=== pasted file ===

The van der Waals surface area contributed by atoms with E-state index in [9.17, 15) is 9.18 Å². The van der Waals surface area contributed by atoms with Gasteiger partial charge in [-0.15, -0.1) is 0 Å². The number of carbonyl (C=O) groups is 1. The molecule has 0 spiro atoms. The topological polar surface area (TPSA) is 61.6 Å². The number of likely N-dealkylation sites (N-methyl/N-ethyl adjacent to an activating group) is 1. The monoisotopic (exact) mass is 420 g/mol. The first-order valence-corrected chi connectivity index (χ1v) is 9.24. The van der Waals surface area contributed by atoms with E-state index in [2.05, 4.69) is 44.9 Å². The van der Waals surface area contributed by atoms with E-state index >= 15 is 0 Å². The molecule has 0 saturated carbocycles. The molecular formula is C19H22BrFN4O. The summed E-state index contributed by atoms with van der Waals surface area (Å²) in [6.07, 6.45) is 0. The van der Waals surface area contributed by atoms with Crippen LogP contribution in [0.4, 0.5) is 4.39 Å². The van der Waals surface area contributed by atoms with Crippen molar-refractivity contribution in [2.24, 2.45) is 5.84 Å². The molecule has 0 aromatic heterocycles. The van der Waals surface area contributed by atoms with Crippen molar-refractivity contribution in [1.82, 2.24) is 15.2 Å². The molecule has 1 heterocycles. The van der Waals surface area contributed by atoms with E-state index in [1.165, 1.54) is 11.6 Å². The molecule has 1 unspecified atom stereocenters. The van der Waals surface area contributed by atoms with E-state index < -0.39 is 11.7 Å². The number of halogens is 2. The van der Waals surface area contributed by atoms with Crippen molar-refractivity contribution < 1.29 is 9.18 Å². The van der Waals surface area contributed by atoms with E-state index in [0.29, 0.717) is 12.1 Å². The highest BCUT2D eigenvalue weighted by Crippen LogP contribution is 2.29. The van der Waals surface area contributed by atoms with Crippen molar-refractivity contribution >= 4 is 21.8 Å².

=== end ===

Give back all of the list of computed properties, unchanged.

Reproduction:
The van der Waals surface area contributed by atoms with E-state index in [9.17, 15) is 9.18 Å². The van der Waals surface area contributed by atoms with Gasteiger partial charge in [-0.15, -0.1) is 0 Å². The number of carbonyl (C=O) groups is 1. The molecule has 0 spiro atoms. The topological polar surface area (TPSA) is 61.6 Å². The number of likely N-dealkylation sites (N-methyl/N-ethyl adjacent to an activating group) is 1. The monoisotopic (exact) mass is 420 g/mol. The first-order valence-corrected chi connectivity index (χ1v) is 9.24. The van der Waals surface area contributed by atoms with E-state index in [2.05, 4.69) is 44.9 Å². The van der Waals surface area contributed by atoms with E-state index >= 15 is 0 Å². The molecule has 0 saturated carbocycles. The molecular formula is C19H22BrFN4O. The summed E-state index contributed by atoms with van der Waals surface area (Å²) in [6.07, 6.45) is 0. The van der Waals surface area contributed by atoms with Crippen LogP contribution in [0.4, 0.5) is 4.39 Å². The van der Waals surface area contributed by atoms with Crippen molar-refractivity contribution in [2.24, 2.45) is 5.84 Å². The molecule has 0 aromatic heterocycles. The van der Waals surface area contributed by atoms with Crippen molar-refractivity contribution in [1.82, 2.24) is 15.2 Å². The molecule has 1 heterocycles. The van der Waals surface area contributed by atoms with E-state index in [1.165, 1.54) is 11.6 Å². The molecule has 1 unspecified atom stereocenters. The van der Waals surface area contributed by atoms with E-state index < -0.39 is 11.7 Å². The number of halogens is 2. The van der Waals surface area contributed by atoms with Crippen molar-refractivity contribution < 1.29 is 9.18 Å². The van der Waals surface area contributed by atoms with E-state index in [0.29, 0.717) is 12.1 Å². The highest BCUT2D eigenvalue weighted by Crippen LogP contribution is 2.29. The van der Waals surface area contributed by atoms with Crippen molar-refractivity contribution >= 4 is 21.8 Å².